Tuesday, December 27, 2016

Camera manufacturers asked for in-camera image/video encryption

Aegis Secure Key 3.0 courtesy of AegisLast week, over 150 filmmakers and photojournalists called on the world's major camera manufacturers to build-in encryption into their still and video cameras to help protect those who use them. They did it in an open letter published by the Freedom of the Press Foundation.

Documentary filmmakers and photojournalists often work in some of the most dangerous parts of the world. They risk their lives to get images and video footage of newsworthy events to inform the general public.

Filmmakers and photojournalists are regularly threatened by border security guards, local police, military personnel, intelligence agents, private police forces, terrorists, and criminals when attempting to safely transport their images and videos for editing and publishing.

This isn't just a “third-world” problem. This isn't just a problem in countries run by dictators or authoritarian governments. This isn't just a problem in “bad” neighborhoods. This is a problem found in virtually every country in the world, even in western Europe and the United States.

As I've reported in the past, I've been threatened with arrest and confiscation of my camera and images right here in the U.S., by out-of-control security personnel. Every day, U.S. citizens and visitors entering the country are subject to having their computers and camera gear examined and confiscated, and their contents copied and potentially erased by U.S. Customs and Border Protection (CBP) without “probable cause” or even “reasonable suspicion.”

Just last November, as reported in The Washington Post, award-winning Canadian photojournalist Ed Ou was on assignment for the CBC. He was on his way to cover the Standing Rock protests as part of a project about health care for indigenous people in North America. When he got to the U.S. border, he was detained by CBP agents and interrogated for over 6 hours. Ou's journals were photocopied and some of his documents were confiscated.

According to Ou, during his interrogation, CBP officers requested that he unlock his mobile phones so they could search them. He refused, telling them he had an ethical obligation to protect his reporting sources. The CBP officers confiscated the cell phones. Ou said when the phones were returned a few hours later, it was clear that their SIM cards had been tampered with.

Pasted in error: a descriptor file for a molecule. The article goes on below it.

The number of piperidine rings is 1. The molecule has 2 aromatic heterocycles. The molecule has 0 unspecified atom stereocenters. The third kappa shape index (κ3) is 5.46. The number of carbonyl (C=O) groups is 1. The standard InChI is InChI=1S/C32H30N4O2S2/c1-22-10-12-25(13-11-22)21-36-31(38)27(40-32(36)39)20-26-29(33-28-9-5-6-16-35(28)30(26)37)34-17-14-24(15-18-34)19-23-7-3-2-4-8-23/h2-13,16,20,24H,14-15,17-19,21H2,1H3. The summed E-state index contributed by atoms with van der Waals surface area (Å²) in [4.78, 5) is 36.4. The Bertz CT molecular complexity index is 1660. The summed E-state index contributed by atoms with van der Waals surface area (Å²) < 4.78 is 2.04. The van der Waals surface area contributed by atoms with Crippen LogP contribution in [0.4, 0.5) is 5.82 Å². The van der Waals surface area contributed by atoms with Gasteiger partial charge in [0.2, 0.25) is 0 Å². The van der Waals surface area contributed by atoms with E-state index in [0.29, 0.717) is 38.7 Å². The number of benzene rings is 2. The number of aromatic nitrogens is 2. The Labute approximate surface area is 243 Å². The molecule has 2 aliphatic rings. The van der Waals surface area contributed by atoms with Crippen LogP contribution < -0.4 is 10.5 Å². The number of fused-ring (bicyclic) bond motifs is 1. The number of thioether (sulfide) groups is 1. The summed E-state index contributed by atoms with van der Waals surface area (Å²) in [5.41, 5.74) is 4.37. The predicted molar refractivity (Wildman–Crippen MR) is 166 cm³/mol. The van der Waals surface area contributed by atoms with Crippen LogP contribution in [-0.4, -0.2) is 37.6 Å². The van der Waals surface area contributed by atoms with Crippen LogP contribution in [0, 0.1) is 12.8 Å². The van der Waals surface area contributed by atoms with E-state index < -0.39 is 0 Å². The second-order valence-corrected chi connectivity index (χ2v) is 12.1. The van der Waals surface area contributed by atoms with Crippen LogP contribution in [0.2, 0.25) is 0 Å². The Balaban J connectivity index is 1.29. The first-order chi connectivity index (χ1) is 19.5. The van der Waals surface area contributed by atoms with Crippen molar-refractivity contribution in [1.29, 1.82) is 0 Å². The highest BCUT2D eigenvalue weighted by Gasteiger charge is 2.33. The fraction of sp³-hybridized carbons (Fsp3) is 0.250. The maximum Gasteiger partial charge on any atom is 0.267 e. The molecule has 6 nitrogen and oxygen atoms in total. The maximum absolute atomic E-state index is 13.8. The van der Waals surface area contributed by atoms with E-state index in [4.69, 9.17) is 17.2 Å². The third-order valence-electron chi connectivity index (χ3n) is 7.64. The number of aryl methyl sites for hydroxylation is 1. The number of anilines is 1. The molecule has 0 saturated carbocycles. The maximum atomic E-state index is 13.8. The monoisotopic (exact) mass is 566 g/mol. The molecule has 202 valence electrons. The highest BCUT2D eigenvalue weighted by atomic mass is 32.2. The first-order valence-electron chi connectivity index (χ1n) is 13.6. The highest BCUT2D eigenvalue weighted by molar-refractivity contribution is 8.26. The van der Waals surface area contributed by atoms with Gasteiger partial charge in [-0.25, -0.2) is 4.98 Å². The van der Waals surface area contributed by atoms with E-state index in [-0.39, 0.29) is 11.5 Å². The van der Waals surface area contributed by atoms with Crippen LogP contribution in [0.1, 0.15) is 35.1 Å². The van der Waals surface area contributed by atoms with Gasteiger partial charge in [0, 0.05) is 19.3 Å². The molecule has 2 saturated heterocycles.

The threats to photojournalists' and videographers' work, safety and even their lives can be exacerbated when their cameras can be confiscated, commandeered or stolen while left unprotected by the lack of camera security features that could otherwise shield their images and videos from “prying eyes.”

In general, being able to encrypt images and video directly in the camera would be a positive feature, however, I think it's necessary to understand that while it would be positive, there are circumstances in which it could be a serious negative, putting filmmakers and photojournalists into more danger than ever.

A terrorist, criminal, or border guard could become enraged if they couldn't see or delete images or footage on a confiscated still or video camera. That rage could be taken out on the photojournalist or videographer. Moreover, while encryption would stop viewing or misuse of the images or video, it wouldn't stop their confiscation or destruction. Memory cards can be stolen or destroyed along with cameras.

There is no doubt that while in-camera encryption would be a welcome tool, it's no panacea, as those who signed the open letter are aware.

A major problem with any encryption is that encrypted files can be decrypted with a key. In particularly hostile areas of the world a terrorist or a secret police force would have no reluctance to use any method to convince a filmmaker or photojournalist to give up the key. Even so, built-in encryption should be added to cameras to be used as desired.

Filmmakers and photojournalists need to and do take advantage of other tools as well.

As a travel photographer I travel extensively across the globe. While it's rare that I'm traveling in hostile areas, I do have to deal with local police, security officers, customs and border agents. The U.S., for example, has never halted its random program of confiscation of electronic devices and other materials by CBP from citizens and visitors as they enter the country.

As a result, I upload all my images and videos to encrypted portable hard drives, and upload my important images and videos to encrypted file folders on my cloud drive. I normally use a Wi-Fi Internet connection using VPN, “virtual private networking,” to upload files. Whenever we're in areas without typical access, a satellite phone can provide access though it will be slow most of the time.

While these procedures don't help a filmmaker or photojournalist who's accosted while working or before a transfer to safer storage can occur, most of the time they will shield their work and prevent its theft.

There's no easy solution to the problems of documentary filmmakers, photojournalists and travel photographers, but in-camera encryption, transfer of still images and video to encrypted drives and encrypted cloud storage are extremely helpful tools. Hopefully camera manufacturers will support the request for in-camera encryption soon.


Jimmy-Des Moines said...

Great analysis. You laid out the issues well. Personally I don't think the in-camera encryption will be nearly as useful as many photojournalist believe.

Steve-LA said...

I've got to think that photojournalists would be better off with a built-in cellular radio or satellite radio system in their camera or attached to it. I think encryption would be as dangerous as helpful and if the memory card fails the image would likely be unrecoverable.

Post a Comment